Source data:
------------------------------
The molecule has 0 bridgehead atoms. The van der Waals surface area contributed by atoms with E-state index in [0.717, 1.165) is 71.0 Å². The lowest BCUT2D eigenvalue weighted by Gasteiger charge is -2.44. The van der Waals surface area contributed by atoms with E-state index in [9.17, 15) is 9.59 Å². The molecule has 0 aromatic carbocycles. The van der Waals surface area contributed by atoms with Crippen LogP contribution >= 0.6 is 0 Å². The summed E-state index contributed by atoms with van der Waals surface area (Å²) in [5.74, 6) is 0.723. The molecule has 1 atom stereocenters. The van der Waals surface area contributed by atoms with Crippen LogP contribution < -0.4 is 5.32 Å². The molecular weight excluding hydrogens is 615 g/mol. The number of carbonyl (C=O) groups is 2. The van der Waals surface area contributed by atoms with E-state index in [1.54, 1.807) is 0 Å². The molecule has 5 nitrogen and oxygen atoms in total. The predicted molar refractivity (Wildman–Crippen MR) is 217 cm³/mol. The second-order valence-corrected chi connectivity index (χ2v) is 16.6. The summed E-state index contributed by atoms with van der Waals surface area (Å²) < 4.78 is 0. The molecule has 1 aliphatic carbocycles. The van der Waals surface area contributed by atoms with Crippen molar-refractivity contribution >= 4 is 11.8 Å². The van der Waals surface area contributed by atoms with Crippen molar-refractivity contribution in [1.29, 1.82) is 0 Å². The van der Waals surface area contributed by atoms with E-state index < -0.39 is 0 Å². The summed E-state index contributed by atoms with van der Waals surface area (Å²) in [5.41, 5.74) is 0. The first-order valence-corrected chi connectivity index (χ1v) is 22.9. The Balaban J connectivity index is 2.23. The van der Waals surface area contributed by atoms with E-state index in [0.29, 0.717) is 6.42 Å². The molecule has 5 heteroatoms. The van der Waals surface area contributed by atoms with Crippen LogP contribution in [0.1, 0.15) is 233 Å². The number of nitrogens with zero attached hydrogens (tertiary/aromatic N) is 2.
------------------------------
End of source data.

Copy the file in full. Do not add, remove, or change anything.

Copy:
The molecule has 0 bridgehead atoms. The van der Waals surface area contributed by atoms with E-state index in [0.717, 1.165) is 71.0 Å². The lowest BCUT2D eigenvalue weighted by Gasteiger charge is -2.44. The van der Waals surface area contributed by atoms with E-state index in [9.17, 15) is 9.59 Å². The molecule has 0 aromatic carbocycles. The van der Waals surface area contributed by atoms with Crippen LogP contribution >= 0.6 is 0 Å². The summed E-state index contributed by atoms with van der Waals surface area (Å²) in [5.74, 6) is 0.723. The molecule has 1 atom stereocenters. The van der Waals surface area contributed by atoms with Crippen LogP contribution < -0.4 is 5.32 Å². The molecular weight excluding hydrogens is 615 g/mol. The number of carbonyl (C=O) groups is 2. The van der Waals surface area contributed by atoms with E-state index in [1.54, 1.807) is 0 Å². The molecule has 5 nitrogen and oxygen atoms in total. The predicted molar refractivity (Wildman–Crippen MR) is 217 cm³/mol. The second-order valence-corrected chi connectivity index (χ2v) is 16.6. The summed E-state index contributed by atoms with van der Waals surface area (Å²) < 4.78 is 0. The molecule has 1 aliphatic carbocycles. The van der Waals surface area contributed by atoms with Crippen molar-refractivity contribution >= 4 is 11.8 Å². The van der Waals surface area contributed by atoms with Crippen molar-refractivity contribution in [1.29, 1.82) is 0 Å². The van der Waals surface area contributed by atoms with E-state index < -0.39 is 0 Å². The summed E-state index contributed by atoms with van der Waals surface area (Å²) in [5.41, 5.74) is 0. The first-order valence-corrected chi connectivity index (χ1v) is 22.9. The Balaban J connectivity index is 2.23. The van der Waals surface area contributed by atoms with E-state index in [0.29, 0.717) is 6.42 Å². The molecule has 5 heteroatoms. The van der Waals surface area contributed by atoms with Crippen LogP contribution in [0.1, 0.15) is 233 Å². The number of nitrogens with zero attached hydrogens (tertiary/aromatic N) is 2.